Dining and Drink

11 Wisconsin restaurants worth the trip

Enjoy scenic drives on the way to these spots

There is no shortage of exciting restaurants and amazing meals within the city limits of Madison (or on the outskirts of town, for that matter), but foodies who never leave Dane County are seriously missing out. Some of the state’s best meals are being served in smaller towns like Viroqua, Delafield and New Glarus. From innovative barbecue to rustic farm-to-table fare, catch-your-own fish lunches to perfectly crafted cocktails alongside the Baraboo River, the culinary creativity and prowess around this state are outstanding. Jump in the car and head out on a summer adventure, because these 11 spots are definitely worth the trip.

Driftless Café
There’s something happening in Viroqua. It’s been building for a while. Home to one of the densest concentrations of organic farms in the country and the corporate headquarters of humble but mighty Organic Valley, Vernon County is the epicenter of some major shifts in U.S. agriculture, and Viroqua finds itself right in the middle of the action. It makes sense then that Luke Zahm, Driftless Café’s co-owner (with wife Ruthie) and chef, would come home to western Wisconsin to open a restaurant focused on supporting local farmers and celebrating their passion. “Good energy = good food” is scrawled on a chalkboard above the kitchen window, and that about sums up the ethos of this restaurant, which is where Zahm earned a nomination as a 2017 James Beard Award semifinalist for Best Chef: Midwest. Open for both lunch and dinner Tuesday through Saturday, Driftless Café changes identities between shifts. The lunchtime vibe is laidback and casual with a fun, brief menu of soups, salad, pizza by the slice, sandwiches and a few comforting entrees. The dinner menu changes nightly and focuses on regional flavors and products in a more upscale, refined manner (though the atmosphere is still resoundingly friendly). Reservations are not available for lunch (you shouldn’t have a problem finding a table), but they are strongly recommended for dinner. 118 W. Court St., Viroqua, 608-637-7778 $ (for lunch), $$ (for dinner)

Cow & Quince
When farmer, yogi and Milwaukee native Lori Stern opened Cow & Quince in September 2014 with the help of her wife and farm partner, LeAnn Powers, she knew one thing for certain: She wanted to create a space that supported and elevated the small local producers in her region. Fast-forward four years and it’s abundantly clear that she’s well on her way to accomplishing this feat. Because this restaurant spends 94 percent of its food budget on products grown or raised within 50 miles of the restaurant, the food just tastes different here. You’ll experience a true taste of place at Cow & Quince, where quality local ingredients are cooked simply with the utmost respect. Warm and easygoing, bright and unfussy, Cow & Quince is everything you want a day-trip destination to be. Brunch, which is offered Thursday through Monday from 9 a.m. to 2:45 p.m., is the real specialty. Chef Jared Austin serves up unique dishes that are as creative and elegant as they are comforting. The savory French toast on Madison Sourdough brioche with pork belly, cherries, gouda, apple-onion jam, spinach, maple roasted garlic vinaigrette and a sunny-side duck egg is not to be missed. The restaurant — which offers dinner service 5-8 p.m. on Thursdays and 5-9 a.m. on Fridays and Saturdays — also recently added a small bar focused on craft cocktails made with all-Wisconsin spirits (with the exception of tequila, which is sourced from two small female-owned distilleries in Mexico). 407 Second St., New Glarus, 608-527-2900 $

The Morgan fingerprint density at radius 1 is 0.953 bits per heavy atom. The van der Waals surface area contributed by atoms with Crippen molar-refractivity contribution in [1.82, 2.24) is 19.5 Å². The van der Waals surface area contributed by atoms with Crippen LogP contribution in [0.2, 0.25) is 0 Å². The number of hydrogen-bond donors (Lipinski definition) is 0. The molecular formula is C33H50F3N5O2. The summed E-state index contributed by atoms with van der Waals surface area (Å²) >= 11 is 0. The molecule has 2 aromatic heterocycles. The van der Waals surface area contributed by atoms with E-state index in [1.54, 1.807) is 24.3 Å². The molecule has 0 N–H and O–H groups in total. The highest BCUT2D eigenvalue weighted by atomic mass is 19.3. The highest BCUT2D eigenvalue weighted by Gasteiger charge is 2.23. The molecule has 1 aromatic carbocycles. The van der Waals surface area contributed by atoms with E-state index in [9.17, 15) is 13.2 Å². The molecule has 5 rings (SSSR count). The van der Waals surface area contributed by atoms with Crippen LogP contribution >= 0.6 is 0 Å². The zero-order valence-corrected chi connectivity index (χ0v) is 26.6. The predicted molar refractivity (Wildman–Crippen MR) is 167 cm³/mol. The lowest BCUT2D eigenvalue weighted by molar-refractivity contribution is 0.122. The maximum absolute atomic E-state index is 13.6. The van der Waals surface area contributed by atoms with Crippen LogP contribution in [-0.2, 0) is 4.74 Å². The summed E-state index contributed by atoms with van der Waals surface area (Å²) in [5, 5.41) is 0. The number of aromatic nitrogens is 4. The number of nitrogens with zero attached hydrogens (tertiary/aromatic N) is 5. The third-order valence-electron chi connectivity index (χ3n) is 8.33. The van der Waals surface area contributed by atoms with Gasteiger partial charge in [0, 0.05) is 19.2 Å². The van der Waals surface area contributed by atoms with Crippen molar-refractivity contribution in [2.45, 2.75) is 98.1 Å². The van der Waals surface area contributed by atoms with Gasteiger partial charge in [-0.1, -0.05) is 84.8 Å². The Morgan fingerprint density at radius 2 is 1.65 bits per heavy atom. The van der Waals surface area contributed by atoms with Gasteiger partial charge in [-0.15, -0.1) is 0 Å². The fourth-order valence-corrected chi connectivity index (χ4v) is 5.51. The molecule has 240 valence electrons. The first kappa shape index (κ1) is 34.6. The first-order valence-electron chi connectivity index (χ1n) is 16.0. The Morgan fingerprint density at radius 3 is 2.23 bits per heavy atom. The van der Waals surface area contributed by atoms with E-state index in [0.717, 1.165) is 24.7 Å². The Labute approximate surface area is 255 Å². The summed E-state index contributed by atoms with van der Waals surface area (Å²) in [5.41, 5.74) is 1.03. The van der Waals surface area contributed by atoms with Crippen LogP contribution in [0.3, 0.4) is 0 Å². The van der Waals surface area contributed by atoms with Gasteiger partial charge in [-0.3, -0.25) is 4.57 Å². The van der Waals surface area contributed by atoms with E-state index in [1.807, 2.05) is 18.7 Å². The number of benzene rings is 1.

Bob’s Bitchin’ BBQ
For owner and barbecue gourmand Bob Page, the story begins long before he dreamed of opening a restaurant. As the general manager of the Lands’ End corporate headquarters’ kitchen and a longtime local caterer, Page has been experimenting with food and flavors for decades. More than 30 years ago, he began making his own barbecue sauces and rubs as gifts for family and friends. Somewhere along the way he realized he was onto something with these beloved and, dare we say, “bitchin’” barbecue flavors. He created seven more sauces and launched a product line at farmers’ markets in April 2011. What began as a retirement strategy evolved into a restaurant that keeps Page busier than he ever imagined. Packed full of locals and tourists year-round, Bob’s Bitchin’ BBQ is like your favorite Wisconsin tavern crossed with a southern barbecue restaurant. There is no shortage of tender pork, sausage, ribs, chicken and brisket smoked in-house, but there are also cheese curds, deep-fried pickles, pretzels, burgers, Reubens and other important Wisconsin classics. Those eight signature sauces (Original, BrewBQ, Carolina, Habanero, Honey Chipotle, Mango Red Pepper, Razzberry and RBQ, which is made with Sprecher’s root beer) sit on each table. The bar is also well stocked, featuring local craft beers and monthly tap takeovers. 167 N. Iowa St., Dodgeville, 608-930-2227 $

When the fate of Delafield Hotel was uncertain in early 2015, it was hard to imagine what would become of the 38-room luxury hotel and adjoining restaurant located off I-94 between Madison and Milwaukee. It turns out, the opportunity for change might be one of the best things to ever happen to historic Delafield. The hotel and restaurant began a new chapter when it was purchased and fully remodeled by Hendricks Commercial Properties in June 2015. Its “randomly inspired” restaurant, I.d., would take modern sophistication to a new level, offering innovative and outstanding small plates in a laid-back atmosphere in the heart of southeastern Wisconsin’s iconic Lake Country. The menu at I.d. is as fun and inventive as it is delicious, with former Madison chef Joe Heppe at the helm. With snacks, salads, flatbreads, pastas and shareable small plates all packed full of bright flavors, unconventional pairings and seasonal influence, there is something for everyone. The space, too, has been transformed with a modern flair that doesn’t feel stuffy. Abstract art, impressive light fixtures, a textured ceiling and a show-stopping bar all take second place to the open-concept kitchen with a wood-burning grill and hearth. I.d. is open nightly for dinner and brunch on Sundays. In the summer you can enjoy an evening on the patio or at the counter where you can watch your food being made. Reservations are recommended, especially during summer. 415 Genesee St. #1, Delafield, 262-646-1620 $$